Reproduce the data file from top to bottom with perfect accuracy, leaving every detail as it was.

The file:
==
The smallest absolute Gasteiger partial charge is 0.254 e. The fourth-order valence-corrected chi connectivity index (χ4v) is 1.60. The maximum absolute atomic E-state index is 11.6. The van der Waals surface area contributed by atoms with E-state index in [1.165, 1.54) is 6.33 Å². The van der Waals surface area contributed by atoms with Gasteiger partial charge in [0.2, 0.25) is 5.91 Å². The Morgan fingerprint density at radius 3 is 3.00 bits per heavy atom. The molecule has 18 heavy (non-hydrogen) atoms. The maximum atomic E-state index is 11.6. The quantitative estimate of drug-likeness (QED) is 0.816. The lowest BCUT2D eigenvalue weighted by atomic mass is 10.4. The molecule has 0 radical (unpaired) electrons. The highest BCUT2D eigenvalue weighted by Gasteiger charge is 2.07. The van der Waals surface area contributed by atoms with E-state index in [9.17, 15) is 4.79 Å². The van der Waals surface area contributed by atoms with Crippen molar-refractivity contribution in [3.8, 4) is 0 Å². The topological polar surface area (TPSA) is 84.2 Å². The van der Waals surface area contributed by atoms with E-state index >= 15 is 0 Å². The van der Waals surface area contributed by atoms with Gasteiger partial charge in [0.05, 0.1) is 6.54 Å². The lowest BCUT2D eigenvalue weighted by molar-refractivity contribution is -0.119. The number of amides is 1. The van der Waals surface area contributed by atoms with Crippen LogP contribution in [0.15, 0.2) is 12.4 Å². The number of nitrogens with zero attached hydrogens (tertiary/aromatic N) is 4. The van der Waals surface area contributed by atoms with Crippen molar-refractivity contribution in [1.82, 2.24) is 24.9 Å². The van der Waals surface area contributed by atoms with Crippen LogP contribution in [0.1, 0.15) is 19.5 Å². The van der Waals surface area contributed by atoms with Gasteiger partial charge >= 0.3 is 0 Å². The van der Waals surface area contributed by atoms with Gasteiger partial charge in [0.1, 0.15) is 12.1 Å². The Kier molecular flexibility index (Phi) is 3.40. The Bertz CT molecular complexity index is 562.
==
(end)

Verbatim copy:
The smallest absolute Gasteiger partial charge is 0.254 e. The fourth-order valence-corrected chi connectivity index (χ4v) is 1.60. The maximum absolute atomic E-state index is 11.6. The van der Waals surface area contributed by atoms with E-state index in [1.165, 1.54) is 6.33 Å². The van der Waals surface area contributed by atoms with Gasteiger partial charge in [0.2, 0.25) is 5.91 Å². The Morgan fingerprint density at radius 3 is 3.00 bits per heavy atom. The molecule has 18 heavy (non-hydrogen) atoms. The maximum atomic E-state index is 11.6. The quantitative estimate of drug-likeness (QED) is 0.816. The lowest BCUT2D eigenvalue weighted by atomic mass is 10.4. The molecule has 0 radical (unpaired) electrons. The highest BCUT2D eigenvalue weighted by Gasteiger charge is 2.07. The van der Waals surface area contributed by atoms with E-state index in [9.17, 15) is 4.79 Å². The van der Waals surface area contributed by atoms with Crippen molar-refractivity contribution in [3.8, 4) is 0 Å². The topological polar surface area (TPSA) is 84.2 Å². The van der Waals surface area contributed by atoms with E-state index >= 15 is 0 Å². The van der Waals surface area contributed by atoms with Gasteiger partial charge in [0.05, 0.1) is 6.54 Å². The lowest BCUT2D eigenvalue weighted by molar-refractivity contribution is -0.119. The number of amides is 1. The van der Waals surface area contributed by atoms with Crippen LogP contribution in [0.15, 0.2) is 12.4 Å². The number of nitrogens with zero attached hydrogens (tertiary/aromatic N) is 4. The van der Waals surface area contributed by atoms with Crippen molar-refractivity contribution in [1.82, 2.24) is 24.9 Å². The van der Waals surface area contributed by atoms with Crippen LogP contribution in [0.1, 0.15) is 19.5 Å². The van der Waals surface area contributed by atoms with Gasteiger partial charge >= 0.3 is 0 Å². The van der Waals surface area contributed by atoms with Gasteiger partial charge in [0.1, 0.15) is 12.1 Å². The Kier molecular flexibility index (Phi) is 3.40. The Bertz CT molecular complexity index is 562.